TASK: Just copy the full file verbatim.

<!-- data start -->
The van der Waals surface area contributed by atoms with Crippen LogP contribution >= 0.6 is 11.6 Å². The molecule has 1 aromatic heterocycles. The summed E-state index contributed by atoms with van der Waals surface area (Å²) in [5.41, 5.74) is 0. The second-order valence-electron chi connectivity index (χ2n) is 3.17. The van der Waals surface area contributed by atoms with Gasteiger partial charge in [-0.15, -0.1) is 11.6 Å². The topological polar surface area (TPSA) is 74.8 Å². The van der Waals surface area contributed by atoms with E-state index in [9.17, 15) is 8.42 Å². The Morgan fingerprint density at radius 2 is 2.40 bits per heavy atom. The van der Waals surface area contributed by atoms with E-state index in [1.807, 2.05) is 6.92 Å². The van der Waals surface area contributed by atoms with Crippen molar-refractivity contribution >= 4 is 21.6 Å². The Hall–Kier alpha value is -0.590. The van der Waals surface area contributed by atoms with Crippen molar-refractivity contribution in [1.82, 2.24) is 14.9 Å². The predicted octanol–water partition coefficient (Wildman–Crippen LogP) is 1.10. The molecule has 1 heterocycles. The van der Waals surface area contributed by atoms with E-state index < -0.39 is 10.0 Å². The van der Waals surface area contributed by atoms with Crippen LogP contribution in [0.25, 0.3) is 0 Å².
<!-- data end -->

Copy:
The van der Waals surface area contributed by atoms with Crippen LogP contribution >= 0.6 is 11.6 Å². The molecule has 1 aromatic heterocycles. The summed E-state index contributed by atoms with van der Waals surface area (Å²) in [5.41, 5.74) is 0. The second-order valence-electron chi connectivity index (χ2n) is 3.17. The van der Waals surface area contributed by atoms with Gasteiger partial charge in [-0.15, -0.1) is 11.6 Å². The topological polar surface area (TPSA) is 74.8 Å². The van der Waals surface area contributed by atoms with E-state index in [9.17, 15) is 8.42 Å². The Morgan fingerprint density at radius 2 is 2.40 bits per heavy atom. The van der Waals surface area contributed by atoms with E-state index in [1.807, 2.05) is 6.92 Å². The van der Waals surface area contributed by atoms with Crippen molar-refractivity contribution >= 4 is 21.6 Å². The Hall–Kier alpha value is -0.590. The van der Waals surface area contributed by atoms with Crippen molar-refractivity contribution in [1.82, 2.24) is 14.9 Å². The predicted octanol–water partition coefficient (Wildman–Crippen LogP) is 1.10. The molecule has 1 heterocycles. The van der Waals surface area contributed by atoms with E-state index < -0.39 is 10.0 Å². The van der Waals surface area contributed by atoms with Crippen LogP contribution in [0.25, 0.3) is 0 Å².